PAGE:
Cryopyrin-Associated Periodic Syndromes, or CAP syndromes are autoinflammatory diseases that are usually inherited. CAPS actually includes three different conditions with overlapping syndromes of increasing severity:
These conditions are:
The severity and frequency of symptoms differs for each of the three conditions.
Possible symptoms of CAPS (modified according to [3–5])
Common symptoms of CAPS include hive-like rash, fatigue, headache, fever, joint pain and swelling, and red eyes Symptoms may be triggered by cold or changing temperature, stress, and exertion. FCAS is considered the mildest form and is not associated with chronic inflammation. The more severe CAP syndromes have symptoms including hearing loss, with a major symptom of NOMID/CINCA being damage to the brain.
CAPS is the result of a mutation in the NLRP3 gene (also called NALP3, and CIAS1). This gene carries the code for a protein responsible for the activity of a chemical called interleukin 1 beta (IL-1β), that promotes the inflammatory response. With CAPS, the alteration in this gene leads to a continuous production of IL-1β and a heightened inflammatory response that affects the entire body.[4,6] Further information about the CAPS conditions can be found at http://www.autoinflammatory.org/downloads/finalCAPSbrochure_web.pdf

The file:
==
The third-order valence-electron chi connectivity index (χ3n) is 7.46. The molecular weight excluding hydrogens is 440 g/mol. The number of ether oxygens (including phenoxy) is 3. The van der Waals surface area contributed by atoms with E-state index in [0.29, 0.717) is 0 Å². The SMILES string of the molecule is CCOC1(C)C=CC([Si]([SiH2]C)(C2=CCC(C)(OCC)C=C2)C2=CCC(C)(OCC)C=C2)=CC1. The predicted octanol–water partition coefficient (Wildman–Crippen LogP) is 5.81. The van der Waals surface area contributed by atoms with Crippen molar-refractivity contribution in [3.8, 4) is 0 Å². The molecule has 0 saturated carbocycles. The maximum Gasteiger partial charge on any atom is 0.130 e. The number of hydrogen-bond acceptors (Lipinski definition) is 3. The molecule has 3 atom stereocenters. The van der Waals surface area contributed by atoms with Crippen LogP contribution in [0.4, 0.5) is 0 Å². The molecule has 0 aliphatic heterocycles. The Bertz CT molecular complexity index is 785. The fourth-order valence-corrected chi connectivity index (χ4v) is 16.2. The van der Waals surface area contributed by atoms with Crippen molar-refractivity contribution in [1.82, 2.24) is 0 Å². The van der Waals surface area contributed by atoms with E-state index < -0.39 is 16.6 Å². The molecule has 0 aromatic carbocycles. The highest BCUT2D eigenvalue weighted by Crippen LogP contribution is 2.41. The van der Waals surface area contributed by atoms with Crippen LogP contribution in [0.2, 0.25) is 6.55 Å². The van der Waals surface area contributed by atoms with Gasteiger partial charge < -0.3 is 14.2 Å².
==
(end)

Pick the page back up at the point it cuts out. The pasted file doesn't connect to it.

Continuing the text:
CAP syndromes are extremely rare, affecting about one out of every one million people. It is believed that there may be additional cases of CAPS that remain undiagnosed or misdiagnosed. Some patients may present with symptoms of more than one CAPS condition, complicating the diagnosis between FCAS, MWS or NOMID.
Most CAPS patients will have displayed symptoms from birth, but FCAS and MWS can start later in childhood or adulthood. How CAPS impacts a person’s life varies depending on the severity of the syndrome.
All people with CAPS will experience episodes of fever, rash, joint pain, and eye inflammation. With FCAS, these can be triggered by exposure to cold temperatures. Hearing loss eventually develops in most MWS patients, but in NOMID/CINCA this is usually seen in the first decade of life. While the long-term outcome in FCAS is generally favourable, the impact for NOMID/CINCA patients can be significant. Untreated, NOMID/CINCA can lead to permanent organ damage and disability, including loss of vision, slowing of growth, loss of mobility and problems with learning and understanding.[4,6]
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